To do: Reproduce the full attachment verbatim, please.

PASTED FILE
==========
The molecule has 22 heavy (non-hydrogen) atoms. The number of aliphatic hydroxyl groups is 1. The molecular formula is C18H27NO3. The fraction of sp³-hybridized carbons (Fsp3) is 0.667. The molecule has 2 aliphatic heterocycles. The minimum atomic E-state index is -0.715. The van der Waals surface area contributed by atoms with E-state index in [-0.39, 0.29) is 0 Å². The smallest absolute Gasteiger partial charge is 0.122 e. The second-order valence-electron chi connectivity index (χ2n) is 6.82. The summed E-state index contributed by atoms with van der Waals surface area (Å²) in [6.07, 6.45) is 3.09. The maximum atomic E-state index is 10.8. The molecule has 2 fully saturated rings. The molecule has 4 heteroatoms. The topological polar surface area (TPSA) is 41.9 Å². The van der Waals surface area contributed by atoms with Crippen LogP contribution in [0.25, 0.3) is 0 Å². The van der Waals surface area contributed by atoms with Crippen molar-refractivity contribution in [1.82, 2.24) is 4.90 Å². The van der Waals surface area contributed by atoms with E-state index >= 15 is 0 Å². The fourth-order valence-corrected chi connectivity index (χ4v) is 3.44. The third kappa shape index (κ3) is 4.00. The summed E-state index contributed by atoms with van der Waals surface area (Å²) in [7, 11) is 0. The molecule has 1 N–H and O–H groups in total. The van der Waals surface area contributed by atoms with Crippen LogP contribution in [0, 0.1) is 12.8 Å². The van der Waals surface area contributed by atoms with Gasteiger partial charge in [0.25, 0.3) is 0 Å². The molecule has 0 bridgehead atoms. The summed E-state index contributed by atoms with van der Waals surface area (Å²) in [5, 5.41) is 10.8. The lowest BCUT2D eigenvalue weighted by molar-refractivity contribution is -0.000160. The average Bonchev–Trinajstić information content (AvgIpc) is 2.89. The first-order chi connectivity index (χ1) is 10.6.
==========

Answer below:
The molecule has 22 heavy (non-hydrogen) atoms. The number of aliphatic hydroxyl groups is 1. The molecular formula is C18H27NO3. The fraction of sp³-hybridized carbons (Fsp3) is 0.667. The molecule has 2 aliphatic heterocycles. The minimum atomic E-state index is -0.715. The van der Waals surface area contributed by atoms with E-state index in [-0.39, 0.29) is 0 Å². The smallest absolute Gasteiger partial charge is 0.122 e. The second-order valence-electron chi connectivity index (χ2n) is 6.82. The summed E-state index contributed by atoms with van der Waals surface area (Å²) in [6.07, 6.45) is 3.09. The maximum atomic E-state index is 10.8. The molecule has 2 fully saturated rings. The molecule has 4 heteroatoms. The topological polar surface area (TPSA) is 41.9 Å². The van der Waals surface area contributed by atoms with Crippen LogP contribution in [0.25, 0.3) is 0 Å². The van der Waals surface area contributed by atoms with Crippen molar-refractivity contribution in [1.82, 2.24) is 4.90 Å². The van der Waals surface area contributed by atoms with E-state index >= 15 is 0 Å². The fourth-order valence-corrected chi connectivity index (χ4v) is 3.44. The third kappa shape index (κ3) is 4.00. The summed E-state index contributed by atoms with van der Waals surface area (Å²) in [7, 11) is 0. The molecule has 1 N–H and O–H groups in total. The van der Waals surface area contributed by atoms with Crippen LogP contribution in [0, 0.1) is 12.8 Å². The van der Waals surface area contributed by atoms with Gasteiger partial charge in [0.25, 0.3) is 0 Å². The molecule has 0 bridgehead atoms. The summed E-state index contributed by atoms with van der Waals surface area (Å²) in [5, 5.41) is 10.8. The lowest BCUT2D eigenvalue weighted by molar-refractivity contribution is -0.000160. The average Bonchev–Trinajstić information content (AvgIpc) is 2.89. The first-order chi connectivity index (χ1) is 10.6.